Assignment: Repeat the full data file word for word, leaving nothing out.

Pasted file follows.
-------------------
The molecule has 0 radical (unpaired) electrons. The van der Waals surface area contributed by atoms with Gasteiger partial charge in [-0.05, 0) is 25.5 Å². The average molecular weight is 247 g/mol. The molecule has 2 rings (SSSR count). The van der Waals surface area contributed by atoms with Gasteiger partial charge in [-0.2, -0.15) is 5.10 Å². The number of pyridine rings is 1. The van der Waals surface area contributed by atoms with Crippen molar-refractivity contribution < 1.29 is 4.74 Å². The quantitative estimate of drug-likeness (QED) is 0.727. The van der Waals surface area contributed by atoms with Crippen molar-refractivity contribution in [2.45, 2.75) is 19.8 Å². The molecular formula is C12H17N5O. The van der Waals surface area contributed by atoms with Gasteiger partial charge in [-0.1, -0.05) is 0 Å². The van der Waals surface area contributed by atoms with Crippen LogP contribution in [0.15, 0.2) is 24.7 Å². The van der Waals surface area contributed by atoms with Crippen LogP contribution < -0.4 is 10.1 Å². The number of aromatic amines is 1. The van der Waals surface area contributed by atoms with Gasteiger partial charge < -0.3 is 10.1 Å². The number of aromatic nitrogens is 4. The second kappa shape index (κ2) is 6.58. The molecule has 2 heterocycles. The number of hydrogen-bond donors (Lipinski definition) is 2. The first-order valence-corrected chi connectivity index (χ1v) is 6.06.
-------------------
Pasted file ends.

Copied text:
The molecule has 0 radical (unpaired) electrons. The van der Waals surface area contributed by atoms with Gasteiger partial charge in [-0.05, 0) is 25.5 Å². The average molecular weight is 247 g/mol. The molecule has 2 rings (SSSR count). The van der Waals surface area contributed by atoms with Gasteiger partial charge in [-0.2, -0.15) is 5.10 Å². The number of pyridine rings is 1. The van der Waals surface area contributed by atoms with Crippen molar-refractivity contribution < 1.29 is 4.74 Å². The quantitative estimate of drug-likeness (QED) is 0.727. The van der Waals surface area contributed by atoms with Crippen molar-refractivity contribution in [2.45, 2.75) is 19.8 Å². The molecular formula is C12H17N5O. The van der Waals surface area contributed by atoms with Gasteiger partial charge in [-0.1, -0.05) is 0 Å². The van der Waals surface area contributed by atoms with Crippen LogP contribution in [0.15, 0.2) is 24.7 Å². The van der Waals surface area contributed by atoms with Crippen LogP contribution < -0.4 is 10.1 Å². The number of aromatic amines is 1. The van der Waals surface area contributed by atoms with Gasteiger partial charge < -0.3 is 10.1 Å². The number of aromatic nitrogens is 4. The second kappa shape index (κ2) is 6.58. The molecule has 2 heterocycles. The number of hydrogen-bond donors (Lipinski definition) is 2. The first-order valence-corrected chi connectivity index (χ1v) is 6.06.